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Intelligent Design is Politics not Science
A 'Wedge Document' from the Discovery Institute in Seattle demonstrates that the so-called Intelligent Design or Creation Science movement is wholly fundamentalist politics.
The Discovery Institute in Seattle is one of the leading proponents of what they now call "Intelligent Design" (used to be Creation Science), the idea that the universe is so complex that it must have been designed by an intelligence external to itself, or God. The wonder of nature has been for many, many people a motivating factor for belief in God. That's why it is particularly obnoxious that a group has decided to exploit that natural tendancy to support what is really a fundamentalist political movement. (See the article by Suzanne Goldenberg in the Guardian for current debates going on in Kansas where science teachers may be forced to teach intelligent design).
The Discovery Institute some time back published a "Wedge Document" (if this link doesn't work use this) explained as follows: "If we view the predominant materialistic science as a giant tree, our strategy is intended to function as a 'wedge' that, while relatively small, can split the trunk when applied at its weakest points."
Notice the term "materialistic science." This is defined as the theories of "Darwin, Marx, and Freud," as if these references represent all the teaching modern science. It is against those theories that the institute is waging its crusade. "This materialist conception of reality eventually infected virtually every area of our culture, from politics and economics to literature and art." This has resulted in "moral relativism" and "materialist reformers advocated coercive government programs that falsely promised to create heaven on earth."
Now, that certainly sounds like a political program more than a credible view of the role of science in society. What the institute wants is this: "Design theory promises to reverse the stifling dominance of the materialist worldview, and to replace it with a science consonant with Christian and theistic convictions."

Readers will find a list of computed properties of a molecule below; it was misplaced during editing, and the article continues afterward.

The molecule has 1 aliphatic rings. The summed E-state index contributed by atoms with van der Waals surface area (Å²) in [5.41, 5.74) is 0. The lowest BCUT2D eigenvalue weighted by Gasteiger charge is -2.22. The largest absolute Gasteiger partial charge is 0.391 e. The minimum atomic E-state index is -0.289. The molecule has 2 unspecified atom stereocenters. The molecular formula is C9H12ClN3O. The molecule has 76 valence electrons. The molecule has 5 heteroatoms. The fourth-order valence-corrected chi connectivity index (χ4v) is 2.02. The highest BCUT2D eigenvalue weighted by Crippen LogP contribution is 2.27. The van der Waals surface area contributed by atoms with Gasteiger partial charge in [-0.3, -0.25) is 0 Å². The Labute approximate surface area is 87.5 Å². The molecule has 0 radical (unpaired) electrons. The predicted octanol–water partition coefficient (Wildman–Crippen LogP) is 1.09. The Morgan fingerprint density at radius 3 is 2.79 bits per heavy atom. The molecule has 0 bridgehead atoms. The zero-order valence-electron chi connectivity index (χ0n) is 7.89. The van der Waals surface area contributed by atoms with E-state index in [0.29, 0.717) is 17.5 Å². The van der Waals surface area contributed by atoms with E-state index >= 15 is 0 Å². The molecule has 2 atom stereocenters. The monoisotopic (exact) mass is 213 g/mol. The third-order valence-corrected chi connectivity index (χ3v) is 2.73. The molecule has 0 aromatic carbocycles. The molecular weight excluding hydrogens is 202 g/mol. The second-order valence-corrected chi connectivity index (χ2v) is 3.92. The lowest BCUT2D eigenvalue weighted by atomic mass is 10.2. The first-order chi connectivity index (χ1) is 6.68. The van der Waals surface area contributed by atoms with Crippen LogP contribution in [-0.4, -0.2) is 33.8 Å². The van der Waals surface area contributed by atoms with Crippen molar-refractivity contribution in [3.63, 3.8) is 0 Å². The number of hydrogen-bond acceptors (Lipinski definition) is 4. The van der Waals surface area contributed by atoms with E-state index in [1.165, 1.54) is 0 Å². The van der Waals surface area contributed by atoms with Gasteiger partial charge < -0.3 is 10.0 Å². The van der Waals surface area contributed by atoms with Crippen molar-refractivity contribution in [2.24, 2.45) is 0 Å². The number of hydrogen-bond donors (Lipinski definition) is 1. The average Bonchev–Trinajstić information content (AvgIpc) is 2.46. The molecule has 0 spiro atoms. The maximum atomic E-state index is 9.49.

So, what they really oppose is a "worldview". And they see everything from a bipolar perspective: either you believe in God (as they understand God) or you are a terrible secular humanist that opposes God and promotes materialism. This is simplistic nonsense.
It helps them get funding by claiming that the "image of God" is a bedrock principle that lays at the foundation of free enterprise, which is called one of the "West's greatest achievements." Free enterprise is not one of those secular, materialist principles, it is based on the image of God. Just exactly how they explain the logic of these connections is not stated, but it is one of the assumptions of fundamentalist politics, and one of the reasons these programs receive so much funding today.
All people of faith should reject this crass effort to manipulate both faith and science for political purposes. Religion doesn't belong in the science classroom. However, it is entirely possible to teach religion in public schools and many school districts around the country support such efforts. One group, People for the American Way, for example, actively encourages such teaching: "People For the American Way Foundation (PFAWF) supports teaching students about religion. Most authorities agree that teaching students about religion is part of a good education. Such instruction can and does take place appropriately in courses such as comparative religion, the history of religion, world history, and American history. Efforts by the Religious Right to inculcate students with sectarian beliefs, however, have no place in our public schools."
Note: If you are a "young earth" proponent (earth created in six days), you may want to consider reading a paper by a layperson called The Bible & Science...What's a Christian to Do! which reviews the whole issue in detail from an evangelical perspective, including historical origins of the various theories. The paper concludes:
"I will be the first to admit that a 'true' knowledge of origins is not a prerequisite to accepting salvation (at least not to all). But the young Earth proponents (like Ham and Morris) come VERY close to claiming that if you don't believe in their interpretations - you're going to hell. It would appear they approve of turning the age issue into a litmus test for being Christian. Should we be so quick to draw lines into the sand? Cannot we accommodate different interpretations of the more controversial areas of the Bible?"
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